The two extremes

The two extremes

Every time an “extreme weather phenomenon” hits Greece, the state reacts with a generalized fear. Am I nagging? No, it is just an observation. And, to be sure, this kind of state response is preferable to no response or the insulting line – which was also disparaging toward the victims – “I had a stroke of bad luck on my shift,” immortalized by former regional governor Rena Dourou to describe the incompetence of state services during the deadly wildfires of East Attica in 2018. What a line that was! It remains as a mental monument of political immorality and cruelty.

However, the exaggeration we witnessed on Monday, with everything closing down, is not the reaction of a modern state. For example, shutting down the public sector and all schools in Attica shows a kind of panic. Obviously, this is a pre-election period and there is no room for carelessness, but we have already seen this pattern of exaggeration outside campaign time.

It’s fair to say that weather forecasts are not always that accurate – they couldn’t be. On Monday, in the afternoon, the weather eased and the snow melted in central Athens. It was absurd that the schools, for example, in a central district of Pangrati did not open. This year’s snowfall is not comparable with last year’s big storm or that one in 2021. But what if snowstorm Barbara turned out to be fiercer than expected? Who can guarantee how such intense weather phenomena is going to turn out?

Once bitten, twice shy, so every government official is now overly cautious. The reason for this reaction can be summarized in three disasters: the deadly flood in Mandra (2017), the deadly wildfire in Mati (2018) and the hundreds of cars trapped in a meter of snow on Attiki Odos (2022). And with the trial for the deaths in Mati under way, we are all reminded again of the horrors of those days. The flood in Mandra is the one that has been almost forgotten even though there were 24 victims. And last year’s fiasco with Attiki Odos is much more fresh in our minds, though thankfully there were no casualties. However, it was absurd for a critical artery like Attiki Odos to be closed like that, leaving drivers stranded for hours in the middle of nowhere.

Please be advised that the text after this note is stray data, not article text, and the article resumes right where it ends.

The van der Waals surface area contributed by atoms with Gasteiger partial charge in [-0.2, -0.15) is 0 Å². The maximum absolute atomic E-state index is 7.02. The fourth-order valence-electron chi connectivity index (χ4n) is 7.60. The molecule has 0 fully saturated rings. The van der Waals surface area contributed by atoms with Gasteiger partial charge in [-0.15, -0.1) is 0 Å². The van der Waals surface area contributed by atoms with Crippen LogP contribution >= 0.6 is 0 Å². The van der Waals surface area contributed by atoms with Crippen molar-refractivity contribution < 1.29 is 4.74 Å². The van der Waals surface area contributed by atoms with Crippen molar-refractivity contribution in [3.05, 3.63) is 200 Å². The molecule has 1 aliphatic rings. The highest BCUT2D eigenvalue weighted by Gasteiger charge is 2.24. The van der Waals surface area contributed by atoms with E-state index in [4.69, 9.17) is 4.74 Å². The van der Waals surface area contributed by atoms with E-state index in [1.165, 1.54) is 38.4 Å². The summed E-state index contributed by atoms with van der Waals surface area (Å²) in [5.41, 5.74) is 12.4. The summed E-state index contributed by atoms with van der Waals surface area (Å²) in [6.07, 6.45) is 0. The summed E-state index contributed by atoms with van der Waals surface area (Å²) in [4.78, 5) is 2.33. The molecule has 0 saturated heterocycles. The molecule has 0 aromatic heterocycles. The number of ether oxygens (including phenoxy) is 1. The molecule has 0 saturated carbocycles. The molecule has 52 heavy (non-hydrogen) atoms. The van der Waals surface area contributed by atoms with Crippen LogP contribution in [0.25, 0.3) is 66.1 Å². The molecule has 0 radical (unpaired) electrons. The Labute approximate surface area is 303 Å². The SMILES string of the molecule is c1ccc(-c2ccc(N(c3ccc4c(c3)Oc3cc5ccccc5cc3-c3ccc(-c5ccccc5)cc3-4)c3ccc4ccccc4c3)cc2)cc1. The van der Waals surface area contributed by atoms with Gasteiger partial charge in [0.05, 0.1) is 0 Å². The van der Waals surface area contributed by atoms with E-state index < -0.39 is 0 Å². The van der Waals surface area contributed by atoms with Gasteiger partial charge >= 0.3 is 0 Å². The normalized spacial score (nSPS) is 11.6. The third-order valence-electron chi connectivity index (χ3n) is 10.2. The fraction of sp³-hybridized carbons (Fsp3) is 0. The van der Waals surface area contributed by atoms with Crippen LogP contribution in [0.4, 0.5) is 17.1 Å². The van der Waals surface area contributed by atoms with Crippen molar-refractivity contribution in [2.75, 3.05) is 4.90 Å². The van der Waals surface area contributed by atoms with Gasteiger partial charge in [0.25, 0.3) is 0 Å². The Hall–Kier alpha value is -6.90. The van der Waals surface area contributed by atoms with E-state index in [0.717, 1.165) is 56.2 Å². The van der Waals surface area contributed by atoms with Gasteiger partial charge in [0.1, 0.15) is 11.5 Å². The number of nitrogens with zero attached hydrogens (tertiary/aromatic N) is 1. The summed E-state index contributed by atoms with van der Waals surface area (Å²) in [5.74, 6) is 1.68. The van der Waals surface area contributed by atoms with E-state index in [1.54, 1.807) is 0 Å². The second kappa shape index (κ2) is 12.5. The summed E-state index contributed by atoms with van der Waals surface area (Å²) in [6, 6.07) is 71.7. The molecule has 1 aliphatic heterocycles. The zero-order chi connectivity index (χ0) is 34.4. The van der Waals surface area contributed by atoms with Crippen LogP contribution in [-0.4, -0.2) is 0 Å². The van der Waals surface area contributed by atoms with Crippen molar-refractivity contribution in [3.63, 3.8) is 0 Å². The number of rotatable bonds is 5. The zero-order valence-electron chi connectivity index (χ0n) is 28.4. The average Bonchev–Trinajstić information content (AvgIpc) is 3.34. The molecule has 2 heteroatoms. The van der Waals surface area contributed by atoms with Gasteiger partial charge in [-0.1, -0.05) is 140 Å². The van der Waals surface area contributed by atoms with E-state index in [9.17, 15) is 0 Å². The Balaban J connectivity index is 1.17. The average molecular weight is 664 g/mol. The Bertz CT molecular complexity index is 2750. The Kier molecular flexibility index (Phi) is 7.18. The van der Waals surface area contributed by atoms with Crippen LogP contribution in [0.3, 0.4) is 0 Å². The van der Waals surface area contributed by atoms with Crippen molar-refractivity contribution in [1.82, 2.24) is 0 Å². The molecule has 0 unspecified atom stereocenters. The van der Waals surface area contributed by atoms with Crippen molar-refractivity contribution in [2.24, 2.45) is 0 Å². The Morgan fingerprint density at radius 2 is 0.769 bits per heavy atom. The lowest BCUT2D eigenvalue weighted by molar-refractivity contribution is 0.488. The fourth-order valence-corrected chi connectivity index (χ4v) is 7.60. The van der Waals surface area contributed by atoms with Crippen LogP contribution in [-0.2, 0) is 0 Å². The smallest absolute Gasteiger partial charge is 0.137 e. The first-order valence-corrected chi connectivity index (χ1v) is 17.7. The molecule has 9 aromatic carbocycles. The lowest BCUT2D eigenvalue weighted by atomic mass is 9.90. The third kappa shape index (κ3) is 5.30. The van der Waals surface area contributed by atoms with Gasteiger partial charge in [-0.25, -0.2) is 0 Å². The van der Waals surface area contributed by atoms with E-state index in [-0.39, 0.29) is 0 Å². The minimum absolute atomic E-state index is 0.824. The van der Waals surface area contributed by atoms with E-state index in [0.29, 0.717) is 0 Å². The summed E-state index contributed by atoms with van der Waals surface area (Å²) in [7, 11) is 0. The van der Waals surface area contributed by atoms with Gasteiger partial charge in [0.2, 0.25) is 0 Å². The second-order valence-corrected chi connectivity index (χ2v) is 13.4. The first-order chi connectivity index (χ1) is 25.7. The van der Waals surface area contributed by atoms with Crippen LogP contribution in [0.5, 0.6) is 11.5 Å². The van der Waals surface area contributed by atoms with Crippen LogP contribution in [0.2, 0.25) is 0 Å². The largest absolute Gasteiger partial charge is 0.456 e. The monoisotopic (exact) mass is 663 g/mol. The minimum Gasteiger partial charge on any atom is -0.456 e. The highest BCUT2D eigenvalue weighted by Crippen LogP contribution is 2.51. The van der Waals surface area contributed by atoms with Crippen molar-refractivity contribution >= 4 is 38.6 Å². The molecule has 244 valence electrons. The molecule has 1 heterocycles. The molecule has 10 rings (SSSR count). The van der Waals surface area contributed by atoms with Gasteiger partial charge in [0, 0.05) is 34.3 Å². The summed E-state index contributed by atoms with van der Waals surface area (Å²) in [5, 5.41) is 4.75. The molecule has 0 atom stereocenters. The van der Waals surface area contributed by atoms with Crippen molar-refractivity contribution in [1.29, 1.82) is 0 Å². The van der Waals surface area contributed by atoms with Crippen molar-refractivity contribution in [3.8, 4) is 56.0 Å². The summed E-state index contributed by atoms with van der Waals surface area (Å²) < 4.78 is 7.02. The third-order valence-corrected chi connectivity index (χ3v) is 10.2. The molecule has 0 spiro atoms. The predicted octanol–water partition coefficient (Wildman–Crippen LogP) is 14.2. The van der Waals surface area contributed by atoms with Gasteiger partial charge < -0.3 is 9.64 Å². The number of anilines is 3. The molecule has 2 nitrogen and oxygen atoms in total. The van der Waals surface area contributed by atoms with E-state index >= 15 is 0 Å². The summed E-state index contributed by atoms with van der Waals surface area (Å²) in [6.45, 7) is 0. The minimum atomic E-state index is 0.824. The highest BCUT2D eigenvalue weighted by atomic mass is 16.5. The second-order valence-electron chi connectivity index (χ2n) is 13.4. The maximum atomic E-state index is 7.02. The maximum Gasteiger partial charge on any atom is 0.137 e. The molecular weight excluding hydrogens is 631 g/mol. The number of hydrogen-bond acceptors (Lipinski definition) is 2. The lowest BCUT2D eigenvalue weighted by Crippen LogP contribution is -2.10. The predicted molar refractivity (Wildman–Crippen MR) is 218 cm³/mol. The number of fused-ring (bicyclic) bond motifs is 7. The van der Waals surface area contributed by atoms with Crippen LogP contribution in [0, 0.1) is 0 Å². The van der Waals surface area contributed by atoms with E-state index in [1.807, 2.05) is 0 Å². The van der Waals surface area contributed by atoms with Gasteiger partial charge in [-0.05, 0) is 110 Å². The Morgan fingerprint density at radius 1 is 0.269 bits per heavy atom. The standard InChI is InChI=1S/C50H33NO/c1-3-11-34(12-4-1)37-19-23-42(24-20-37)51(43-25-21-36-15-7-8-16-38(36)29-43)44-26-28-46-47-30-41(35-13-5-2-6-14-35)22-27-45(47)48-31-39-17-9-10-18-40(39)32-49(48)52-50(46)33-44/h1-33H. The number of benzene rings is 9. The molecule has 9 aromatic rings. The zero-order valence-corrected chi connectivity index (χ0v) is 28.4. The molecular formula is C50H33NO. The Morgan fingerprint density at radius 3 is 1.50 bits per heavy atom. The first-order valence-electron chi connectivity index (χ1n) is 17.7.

These three extreme weather events have shifted the logic of those responsible in the state apparatus from inaction to knee-jerk reaction. Still, to be fair, that involves somewhat better preparation for such phenomena.

This pendulum that has swung from inaction to excessive reaction is the result of one thing only: the chronic absence of a state mechanism that operates independently, regardless of the party in power. Of course, things have evolved (the pandemic also played a role, being the most difficult challenge of all), but we still have a way to go before we can deal with such risks in an organized, calm manner and before the state and its services cease to be partisan.

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